LIVERMORE FALLS — Sixth-graders as a whole topped the state’s education assessment test averages in math and reading while seventh- and eighth-graders came close.

In the coming school year, students in grades three through eight will be assessed on what they learned the previous year through the New England Common Assessment Program rather than the Maine Education Assessments, middle school Principal Ted Finn said Thursday. Only the eighth grade will take the MEAs in science this year.

Finn gave a presentation on the overall results of the middle-schoolers test scores to the school board Tuesday. The school made annual yearly progress in math but didn’t in reading, Finn said. The math scores did send up a red flag and even though the school made progress, he said, they plan to work on improving math education.

As a school, sixth-graders scored three points above the state average at 646 in math. Sixty-two percent of them met or exceeded the standards.

Seventh-graders, scored an average of 744 in math, compared to the state average of 745. Sixty-three percent met or exceeded standards.

Eighth-graders scored an average of 833 in math, compared to the state average of 843. Thirty-three percent met or exceeded standards.

In reading, sixth-graders scored an average of 649, compared to the state average of 647. Seventy-seven percent met or exceeded the standards.

“That’s incredible,” Finn said.

Overall, seventh-graders scored an average of 750 in reading compared to the state average of 751. Sixty-three percent met or exceeded standards. Overall, eighth-graders scored an average of 846 in reading versus the state average of 850.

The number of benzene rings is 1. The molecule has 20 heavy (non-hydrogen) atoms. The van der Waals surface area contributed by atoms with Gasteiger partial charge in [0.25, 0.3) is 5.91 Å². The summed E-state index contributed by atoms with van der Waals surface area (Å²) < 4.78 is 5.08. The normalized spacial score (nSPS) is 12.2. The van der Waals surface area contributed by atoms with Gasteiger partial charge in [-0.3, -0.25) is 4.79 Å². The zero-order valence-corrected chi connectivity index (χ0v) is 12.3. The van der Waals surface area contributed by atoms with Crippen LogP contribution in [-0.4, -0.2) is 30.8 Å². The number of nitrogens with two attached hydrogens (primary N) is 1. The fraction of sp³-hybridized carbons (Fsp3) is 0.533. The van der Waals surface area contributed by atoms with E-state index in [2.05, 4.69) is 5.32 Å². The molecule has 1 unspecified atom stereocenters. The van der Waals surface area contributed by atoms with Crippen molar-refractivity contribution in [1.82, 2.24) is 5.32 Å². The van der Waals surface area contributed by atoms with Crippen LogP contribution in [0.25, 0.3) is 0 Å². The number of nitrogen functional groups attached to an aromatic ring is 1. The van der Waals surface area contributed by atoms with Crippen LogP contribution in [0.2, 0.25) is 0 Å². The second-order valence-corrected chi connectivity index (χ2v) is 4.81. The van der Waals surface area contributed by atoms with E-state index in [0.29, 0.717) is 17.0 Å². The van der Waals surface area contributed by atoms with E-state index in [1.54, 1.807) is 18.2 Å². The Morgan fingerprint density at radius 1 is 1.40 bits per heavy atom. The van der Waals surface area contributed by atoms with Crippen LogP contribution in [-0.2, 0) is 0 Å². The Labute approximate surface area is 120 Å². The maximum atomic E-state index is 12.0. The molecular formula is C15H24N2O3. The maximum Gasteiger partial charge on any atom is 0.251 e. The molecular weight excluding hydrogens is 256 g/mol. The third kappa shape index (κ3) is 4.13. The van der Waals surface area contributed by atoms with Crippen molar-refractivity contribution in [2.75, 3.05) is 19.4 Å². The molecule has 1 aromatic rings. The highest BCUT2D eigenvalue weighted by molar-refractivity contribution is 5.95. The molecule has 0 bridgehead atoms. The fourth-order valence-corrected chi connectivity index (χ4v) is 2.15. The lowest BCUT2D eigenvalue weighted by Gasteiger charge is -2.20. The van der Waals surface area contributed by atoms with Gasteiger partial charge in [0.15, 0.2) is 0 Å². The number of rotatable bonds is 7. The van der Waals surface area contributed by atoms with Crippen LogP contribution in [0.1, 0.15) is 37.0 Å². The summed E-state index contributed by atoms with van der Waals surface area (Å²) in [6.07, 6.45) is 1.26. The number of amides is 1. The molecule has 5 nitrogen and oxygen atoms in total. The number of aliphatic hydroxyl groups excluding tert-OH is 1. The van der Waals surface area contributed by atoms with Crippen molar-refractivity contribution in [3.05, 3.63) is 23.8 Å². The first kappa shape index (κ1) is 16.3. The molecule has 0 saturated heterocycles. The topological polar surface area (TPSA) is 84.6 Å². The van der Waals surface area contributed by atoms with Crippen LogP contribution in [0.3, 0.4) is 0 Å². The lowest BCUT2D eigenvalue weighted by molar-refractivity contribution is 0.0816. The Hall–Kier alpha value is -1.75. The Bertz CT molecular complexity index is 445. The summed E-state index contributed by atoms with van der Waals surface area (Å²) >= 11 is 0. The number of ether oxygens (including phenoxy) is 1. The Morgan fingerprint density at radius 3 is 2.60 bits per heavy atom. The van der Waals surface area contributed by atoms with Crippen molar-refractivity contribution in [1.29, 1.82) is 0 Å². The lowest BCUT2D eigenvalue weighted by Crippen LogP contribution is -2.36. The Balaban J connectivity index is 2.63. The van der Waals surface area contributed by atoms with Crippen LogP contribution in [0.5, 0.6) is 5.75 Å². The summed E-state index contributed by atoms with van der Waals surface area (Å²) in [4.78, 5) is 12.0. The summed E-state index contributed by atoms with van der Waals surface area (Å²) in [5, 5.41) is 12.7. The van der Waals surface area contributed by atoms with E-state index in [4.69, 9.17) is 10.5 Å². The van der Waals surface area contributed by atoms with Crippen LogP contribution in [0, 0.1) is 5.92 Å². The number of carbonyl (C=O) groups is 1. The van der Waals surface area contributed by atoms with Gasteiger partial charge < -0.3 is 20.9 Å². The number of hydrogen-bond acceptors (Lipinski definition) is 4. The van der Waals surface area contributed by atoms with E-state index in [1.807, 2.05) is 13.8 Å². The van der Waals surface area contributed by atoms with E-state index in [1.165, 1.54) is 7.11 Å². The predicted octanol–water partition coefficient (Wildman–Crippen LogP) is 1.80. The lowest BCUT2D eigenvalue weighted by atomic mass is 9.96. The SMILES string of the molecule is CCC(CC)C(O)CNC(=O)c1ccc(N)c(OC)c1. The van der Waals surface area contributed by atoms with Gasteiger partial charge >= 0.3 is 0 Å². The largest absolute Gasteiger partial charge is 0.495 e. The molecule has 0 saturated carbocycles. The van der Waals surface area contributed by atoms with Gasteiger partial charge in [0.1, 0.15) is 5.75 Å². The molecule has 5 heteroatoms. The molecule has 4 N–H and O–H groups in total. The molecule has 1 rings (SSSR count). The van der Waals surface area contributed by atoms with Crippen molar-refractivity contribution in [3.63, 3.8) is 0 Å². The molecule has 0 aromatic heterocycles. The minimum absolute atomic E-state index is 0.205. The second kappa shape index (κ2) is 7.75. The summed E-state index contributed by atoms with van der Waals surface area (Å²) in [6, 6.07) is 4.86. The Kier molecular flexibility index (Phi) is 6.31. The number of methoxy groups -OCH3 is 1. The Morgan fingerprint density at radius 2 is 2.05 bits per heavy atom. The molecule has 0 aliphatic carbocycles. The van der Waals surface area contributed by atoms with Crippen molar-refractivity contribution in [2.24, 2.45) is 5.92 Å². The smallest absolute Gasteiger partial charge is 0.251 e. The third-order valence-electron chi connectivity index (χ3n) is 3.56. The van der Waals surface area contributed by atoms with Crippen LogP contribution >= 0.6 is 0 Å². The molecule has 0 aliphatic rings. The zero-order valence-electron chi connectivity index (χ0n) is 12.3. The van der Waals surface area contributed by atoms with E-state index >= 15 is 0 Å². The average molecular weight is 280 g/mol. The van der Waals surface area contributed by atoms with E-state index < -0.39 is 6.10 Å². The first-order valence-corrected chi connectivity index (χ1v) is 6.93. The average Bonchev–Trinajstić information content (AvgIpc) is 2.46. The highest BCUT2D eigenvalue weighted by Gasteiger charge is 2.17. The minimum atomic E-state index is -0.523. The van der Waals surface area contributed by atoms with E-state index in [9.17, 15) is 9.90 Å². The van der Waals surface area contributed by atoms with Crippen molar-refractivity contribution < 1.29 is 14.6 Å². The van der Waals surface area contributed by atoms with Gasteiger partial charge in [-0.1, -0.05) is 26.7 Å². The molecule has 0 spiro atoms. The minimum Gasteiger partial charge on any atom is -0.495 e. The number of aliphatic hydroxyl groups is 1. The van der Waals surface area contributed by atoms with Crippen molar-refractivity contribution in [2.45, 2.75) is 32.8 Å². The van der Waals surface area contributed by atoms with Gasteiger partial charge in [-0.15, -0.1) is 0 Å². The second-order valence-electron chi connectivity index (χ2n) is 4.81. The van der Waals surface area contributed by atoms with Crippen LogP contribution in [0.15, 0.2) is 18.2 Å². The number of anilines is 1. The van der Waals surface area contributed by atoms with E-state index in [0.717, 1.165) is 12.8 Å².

Even though the numbers for reading looked good, Finn said, the school didn’t meet the annual yearly progress target as they had hoped under the federal No Child Left Behind Act. The school will remain a continuous improvement priority school.

“There is still work to do,” Finn said.

In 2007-08, all three classifications of student groups looked at in the assessments — the whole school, economically disadvantaged and special education — met the targeted annual yearly progress. The school was categorized as a continuous improvement priority school. Staff implemented a variety of strategies to continue to improve education, Finn said.

All three groups have to meet the minimum standards, and if one group fails to meet them then the whole school is identified as not meeting annual yearly progress, Finn said.

This year the whole school and the economically disadvantaged group met the improvement requirements while special education didn’t, Finn said.

One thing the school needs to do is keep track of the students being served in other programs outside the school, he said, to make sure there is consistent education practices in literacy and in other subjects. Some special education students are taught at the middle school, while some attend alternative education or behavioral programs, which are not at the school.

Every year the state moves the target that students are to meet, he said. This coming year it will be a whole new test students will be taking. It will be given in October to assess what children learned in the previous school year. That gives teachers about four weeks to get students up to speed after summer vacation, Finn said.

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